The Bell Telephone Memorial's grandeur has been described as the finest example of Allward's early work, propelling the sculptor to fame. The memorial itself has been used as a central fixture for many civic events and remains an important part of Brantford's history, helping the city style itself as 'The Telephone City'.
The most important and famous commission Allward received was for the monument to commemorate Canadians killed in the First World War, a project which would occupy him from 1921 till the memorial's unveiling in 1936. Allward made 150 design sketches before submitting the design which won the commission from the Canadian federal government. The Canadian Battlefields Memorials Commission eventually selected Vimy Ridge as the location for the memorial, due largely to its elevation above the plain below, as the preferred site of Allward's design. In June 1922, Allward set up a studio in London, England and toured for more almost two years to find a stone of the right colour, texture, and luminosity for the memorial. He eventually found it in the ruins of Diocletian's Palace. Known as Seget limestone, it was a stone that came from an ancient Roman quarry located in Croatia. As a consequence, the stone had to be first quarried then shipped by boat to France and then transported to Vimy Ridge by truck and by rail.
Allward chose a relatively new construction method, a cast concrete frame to which the limestone was bonded. The memorial base and twin pylons contain almost 6,000 tonnes of Seget limestone. The 20 sculptured figures which grace the memorial were actually carved where they now stand, from the huge blocks of stone. The carvers used half-size plaster models produced by Allward in his studio and an instrument called a pantograph to reproduce the huge figures to the proper scale. All this work was carried out inside temporary studios built around each figure, including those at the top of the pylons.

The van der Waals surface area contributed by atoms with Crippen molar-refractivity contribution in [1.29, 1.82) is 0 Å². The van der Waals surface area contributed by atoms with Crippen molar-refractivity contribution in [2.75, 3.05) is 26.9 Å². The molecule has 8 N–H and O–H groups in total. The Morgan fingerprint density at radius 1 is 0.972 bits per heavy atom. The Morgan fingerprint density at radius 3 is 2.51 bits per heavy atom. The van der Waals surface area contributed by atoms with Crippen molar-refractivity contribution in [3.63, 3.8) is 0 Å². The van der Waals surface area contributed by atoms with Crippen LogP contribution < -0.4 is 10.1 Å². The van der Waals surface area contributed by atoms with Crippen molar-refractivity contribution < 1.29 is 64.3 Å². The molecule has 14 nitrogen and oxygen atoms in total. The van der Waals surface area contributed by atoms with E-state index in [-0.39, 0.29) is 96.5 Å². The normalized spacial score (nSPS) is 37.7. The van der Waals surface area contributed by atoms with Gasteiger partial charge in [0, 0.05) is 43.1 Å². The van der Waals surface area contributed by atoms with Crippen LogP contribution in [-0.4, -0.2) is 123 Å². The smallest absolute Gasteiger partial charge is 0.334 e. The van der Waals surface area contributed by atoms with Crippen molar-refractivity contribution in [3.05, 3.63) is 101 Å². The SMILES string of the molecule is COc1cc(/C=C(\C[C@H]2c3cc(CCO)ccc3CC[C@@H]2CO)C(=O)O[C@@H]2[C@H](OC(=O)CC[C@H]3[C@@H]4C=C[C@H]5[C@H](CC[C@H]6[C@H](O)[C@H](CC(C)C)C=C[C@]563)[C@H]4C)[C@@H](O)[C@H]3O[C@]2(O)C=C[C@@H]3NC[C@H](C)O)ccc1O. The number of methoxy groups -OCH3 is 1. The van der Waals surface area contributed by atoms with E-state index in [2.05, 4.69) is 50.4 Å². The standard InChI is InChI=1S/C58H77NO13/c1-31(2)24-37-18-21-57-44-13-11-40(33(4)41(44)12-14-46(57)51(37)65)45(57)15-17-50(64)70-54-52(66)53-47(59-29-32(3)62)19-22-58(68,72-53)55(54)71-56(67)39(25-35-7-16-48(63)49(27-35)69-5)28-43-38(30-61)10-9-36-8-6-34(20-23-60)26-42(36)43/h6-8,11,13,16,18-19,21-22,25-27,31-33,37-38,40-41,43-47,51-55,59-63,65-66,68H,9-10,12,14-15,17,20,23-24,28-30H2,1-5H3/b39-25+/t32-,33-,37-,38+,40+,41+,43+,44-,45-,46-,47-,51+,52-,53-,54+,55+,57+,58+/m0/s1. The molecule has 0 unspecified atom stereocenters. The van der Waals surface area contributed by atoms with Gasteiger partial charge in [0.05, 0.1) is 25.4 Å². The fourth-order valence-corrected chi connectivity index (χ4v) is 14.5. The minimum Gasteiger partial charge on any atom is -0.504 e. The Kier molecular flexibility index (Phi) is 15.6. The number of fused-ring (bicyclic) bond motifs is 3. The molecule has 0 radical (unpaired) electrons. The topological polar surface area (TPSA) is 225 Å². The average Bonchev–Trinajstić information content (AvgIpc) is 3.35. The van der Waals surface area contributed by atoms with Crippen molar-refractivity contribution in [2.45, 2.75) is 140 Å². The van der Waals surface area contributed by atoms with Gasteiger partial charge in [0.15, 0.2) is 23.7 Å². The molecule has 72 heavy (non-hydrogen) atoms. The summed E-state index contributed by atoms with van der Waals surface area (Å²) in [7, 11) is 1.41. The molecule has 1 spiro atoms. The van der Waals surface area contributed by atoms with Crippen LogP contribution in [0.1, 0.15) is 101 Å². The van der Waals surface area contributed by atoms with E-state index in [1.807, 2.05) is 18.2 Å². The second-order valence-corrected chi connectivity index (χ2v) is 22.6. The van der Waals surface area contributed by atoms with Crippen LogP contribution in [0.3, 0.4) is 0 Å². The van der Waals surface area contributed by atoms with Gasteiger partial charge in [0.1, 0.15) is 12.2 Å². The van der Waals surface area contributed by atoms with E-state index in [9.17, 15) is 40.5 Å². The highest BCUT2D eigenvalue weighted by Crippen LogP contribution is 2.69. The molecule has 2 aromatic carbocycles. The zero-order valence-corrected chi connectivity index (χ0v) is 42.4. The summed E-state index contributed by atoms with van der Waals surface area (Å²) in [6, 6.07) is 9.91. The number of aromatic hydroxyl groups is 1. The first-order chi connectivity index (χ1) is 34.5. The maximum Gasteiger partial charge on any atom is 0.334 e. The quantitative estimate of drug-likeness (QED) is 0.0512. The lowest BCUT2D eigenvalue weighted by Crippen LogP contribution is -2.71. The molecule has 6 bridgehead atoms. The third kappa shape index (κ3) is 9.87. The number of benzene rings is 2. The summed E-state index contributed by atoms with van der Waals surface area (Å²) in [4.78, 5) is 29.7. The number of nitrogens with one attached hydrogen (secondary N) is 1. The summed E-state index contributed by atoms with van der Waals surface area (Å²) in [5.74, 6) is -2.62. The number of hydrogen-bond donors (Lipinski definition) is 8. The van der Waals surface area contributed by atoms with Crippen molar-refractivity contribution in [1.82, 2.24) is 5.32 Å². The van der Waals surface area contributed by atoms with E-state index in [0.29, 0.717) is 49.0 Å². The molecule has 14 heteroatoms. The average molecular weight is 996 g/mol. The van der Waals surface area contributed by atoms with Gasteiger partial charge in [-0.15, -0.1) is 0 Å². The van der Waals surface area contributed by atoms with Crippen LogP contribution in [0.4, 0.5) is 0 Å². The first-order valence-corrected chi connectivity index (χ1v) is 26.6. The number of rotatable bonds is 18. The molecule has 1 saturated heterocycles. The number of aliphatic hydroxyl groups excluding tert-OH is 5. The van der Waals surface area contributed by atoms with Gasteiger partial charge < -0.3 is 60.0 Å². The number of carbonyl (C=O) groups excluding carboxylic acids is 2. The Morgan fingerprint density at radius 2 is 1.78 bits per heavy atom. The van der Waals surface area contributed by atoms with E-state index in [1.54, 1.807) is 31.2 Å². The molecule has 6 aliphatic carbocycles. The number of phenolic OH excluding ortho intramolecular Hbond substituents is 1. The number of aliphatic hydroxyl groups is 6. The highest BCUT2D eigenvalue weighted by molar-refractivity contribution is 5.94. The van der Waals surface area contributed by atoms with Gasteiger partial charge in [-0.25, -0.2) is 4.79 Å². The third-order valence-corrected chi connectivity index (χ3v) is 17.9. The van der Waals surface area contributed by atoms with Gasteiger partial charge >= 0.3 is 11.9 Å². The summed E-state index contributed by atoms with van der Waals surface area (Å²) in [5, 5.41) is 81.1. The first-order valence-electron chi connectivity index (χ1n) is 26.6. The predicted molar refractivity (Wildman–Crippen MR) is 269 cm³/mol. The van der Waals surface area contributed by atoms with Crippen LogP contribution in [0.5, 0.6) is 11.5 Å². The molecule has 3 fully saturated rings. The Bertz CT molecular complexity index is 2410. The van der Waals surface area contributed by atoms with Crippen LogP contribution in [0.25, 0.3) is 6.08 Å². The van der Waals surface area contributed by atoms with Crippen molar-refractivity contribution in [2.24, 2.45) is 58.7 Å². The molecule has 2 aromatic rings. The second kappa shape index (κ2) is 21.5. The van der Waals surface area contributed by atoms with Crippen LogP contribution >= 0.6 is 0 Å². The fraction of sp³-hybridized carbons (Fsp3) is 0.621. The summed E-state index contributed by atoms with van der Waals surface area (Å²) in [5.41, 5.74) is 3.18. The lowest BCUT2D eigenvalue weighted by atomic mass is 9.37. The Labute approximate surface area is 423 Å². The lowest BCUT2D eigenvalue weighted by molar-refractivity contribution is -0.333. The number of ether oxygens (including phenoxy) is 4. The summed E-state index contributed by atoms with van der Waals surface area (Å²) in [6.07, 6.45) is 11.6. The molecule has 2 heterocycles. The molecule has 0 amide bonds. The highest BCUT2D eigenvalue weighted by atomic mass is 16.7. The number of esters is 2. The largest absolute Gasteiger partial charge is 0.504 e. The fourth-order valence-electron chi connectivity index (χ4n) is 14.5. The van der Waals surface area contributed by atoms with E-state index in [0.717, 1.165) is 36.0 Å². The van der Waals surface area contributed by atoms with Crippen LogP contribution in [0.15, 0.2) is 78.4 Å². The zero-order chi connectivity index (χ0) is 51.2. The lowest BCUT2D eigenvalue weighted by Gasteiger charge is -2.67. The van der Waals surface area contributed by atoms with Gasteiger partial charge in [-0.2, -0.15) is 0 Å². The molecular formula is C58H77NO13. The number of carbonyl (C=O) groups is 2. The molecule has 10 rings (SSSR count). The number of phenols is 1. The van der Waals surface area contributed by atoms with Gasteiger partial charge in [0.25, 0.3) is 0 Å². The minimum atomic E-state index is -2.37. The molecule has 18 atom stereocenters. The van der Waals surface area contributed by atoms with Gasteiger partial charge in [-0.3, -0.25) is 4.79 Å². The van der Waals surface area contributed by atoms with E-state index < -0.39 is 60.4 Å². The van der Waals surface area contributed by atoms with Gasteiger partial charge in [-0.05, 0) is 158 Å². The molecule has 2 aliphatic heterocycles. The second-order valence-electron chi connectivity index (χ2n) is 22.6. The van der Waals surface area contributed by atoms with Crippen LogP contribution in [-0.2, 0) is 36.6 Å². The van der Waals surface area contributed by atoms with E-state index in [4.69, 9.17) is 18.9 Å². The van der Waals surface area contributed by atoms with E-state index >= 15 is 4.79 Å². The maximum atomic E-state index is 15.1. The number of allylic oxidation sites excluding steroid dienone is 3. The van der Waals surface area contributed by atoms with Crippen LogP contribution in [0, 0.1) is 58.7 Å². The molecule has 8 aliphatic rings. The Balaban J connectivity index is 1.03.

|Peace (North-West Rebellion Memorial)||1895||Queen's Park, Toronto|
|Sculpture of Oronhyatekha||1899||Temple Building, Toronto||Commissioned by Oronhyatekha and the Independent Order of Foresters to mark the opening of the Temple Building|
|Old Soldier||1903||Victoria Memorial Square, Toronto||Commemorates the War of 1812|
|Sculpture of John Graves Simcoe||1903||Queen's Park, Toronto||First Lieutenant-Governor of Upper Canada|
|Sculpture of Sir Oliver Mowat||1905||Queen's Park, Toronto||Third Premier of Ontario|
|Boer War Memorial Fountain||1906||Windsor, Ontario|
|Sculpture of John Sandfield Macdonald||1909||Queen's Park, Toronto||First Premier of Ontario|
|South African War Memorial||1910||University Avenue, Toronto|
|Sculpture of Robert Baldwin and Louis-Hippolyte Lafontaine||1914||Parliament Hill, Ottawa|
|Bell Telephone Memorial||1917||Bell Memorial Gardens, Brantford, Ontario||Commemorates the invention of the telephone by Alexander Graham Bell in 1874 at his parent's home in Brantford, Ontario|
|Veritas (Truth)||1920||Supreme Court of Canada, Ottawa||Cast for the never finished memorial to King Edward VII, and found buried in 1969. Installed in front of the Supreme Court of Canada in 1970.|
|Justitia (Justice)||1920||Supreme Court of Canada, Ottawa||See Veritas, above|
|Stratford Cenotaph||1922||Stratford, Ontario|
|Citizens' War Memorial||1929||Peterborough, Ontario|
|Brant County War Memorial||1933||Brantford, Ontario|
|Canadian National Vimy Memorial||1936||Vimy Ridge (near Vimy, Pas-de-Calais), France|
|Bust of William Lyon Mackenzie||1940||Queen's Park, Toronto|
The art of Walter Allward lives on in numerous substantial monument and designs in Canada and abroad. Many of his personal tools were bequeathed to his protégé Emanuel Hahn, who in turn gifted some to his protégé Elizabeth Bradford Holbrook. Today some of those tools are being used by Canadian sculptor Christian Cardell Corbet as gifted to him by his mentor Bradford Holbrook. He was first elected a member of the Royal Canadian Academy of Arts in 1903, and his bronze diploma work of 1920, The Storm, was acquired for the National Gallery of Canada. He is a character in Jane Urquhart's book The Stone Carvers. In November 2011 the Chief Justice of Canada, Beverley McLachlin unveiled a portrait bust by Christian Cardell Corbet of Walter Allward titled "Walter of Vimy" at the Supreme Court of Canada, now a part of the Courts permanent collection.